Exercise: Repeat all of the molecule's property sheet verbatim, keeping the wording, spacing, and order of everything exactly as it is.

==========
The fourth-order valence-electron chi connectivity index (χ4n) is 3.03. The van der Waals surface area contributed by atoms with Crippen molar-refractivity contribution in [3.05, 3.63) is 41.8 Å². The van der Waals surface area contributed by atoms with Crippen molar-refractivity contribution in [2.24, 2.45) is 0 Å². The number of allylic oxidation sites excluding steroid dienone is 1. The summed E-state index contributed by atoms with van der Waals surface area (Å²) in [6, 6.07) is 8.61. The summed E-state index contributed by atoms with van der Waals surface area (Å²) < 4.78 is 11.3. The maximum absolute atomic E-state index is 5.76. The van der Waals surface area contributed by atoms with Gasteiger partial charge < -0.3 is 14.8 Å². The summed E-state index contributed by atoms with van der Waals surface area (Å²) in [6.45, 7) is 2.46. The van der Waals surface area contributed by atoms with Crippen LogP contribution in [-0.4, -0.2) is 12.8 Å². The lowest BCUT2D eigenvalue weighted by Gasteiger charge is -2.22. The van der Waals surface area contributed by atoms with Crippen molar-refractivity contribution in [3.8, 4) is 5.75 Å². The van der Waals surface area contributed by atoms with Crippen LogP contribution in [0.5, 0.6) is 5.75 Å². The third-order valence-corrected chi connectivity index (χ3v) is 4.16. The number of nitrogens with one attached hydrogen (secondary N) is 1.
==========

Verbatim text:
The fourth-order valence-electron chi connectivity index (χ4n) is 3.03. The van der Waals surface area contributed by atoms with Crippen molar-refractivity contribution in [3.05, 3.63) is 41.8 Å². The van der Waals surface area contributed by atoms with Crippen molar-refractivity contribution in [2.24, 2.45) is 0 Å². The number of allylic oxidation sites excluding steroid dienone is 1. The summed E-state index contributed by atoms with van der Waals surface area (Å²) in [6, 6.07) is 8.61. The summed E-state index contributed by atoms with van der Waals surface area (Å²) < 4.78 is 11.3. The maximum absolute atomic E-state index is 5.76. The van der Waals surface area contributed by atoms with Gasteiger partial charge < -0.3 is 14.8 Å². The summed E-state index contributed by atoms with van der Waals surface area (Å²) in [6.45, 7) is 2.46. The van der Waals surface area contributed by atoms with Crippen LogP contribution in [-0.4, -0.2) is 12.8 Å². The lowest BCUT2D eigenvalue weighted by Gasteiger charge is -2.22. The van der Waals surface area contributed by atoms with Crippen molar-refractivity contribution in [3.8, 4) is 5.75 Å². The van der Waals surface area contributed by atoms with Crippen LogP contribution in [0.5, 0.6) is 5.75 Å². The third-order valence-corrected chi connectivity index (χ3v) is 4.16. The number of nitrogens with one attached hydrogen (secondary N) is 1.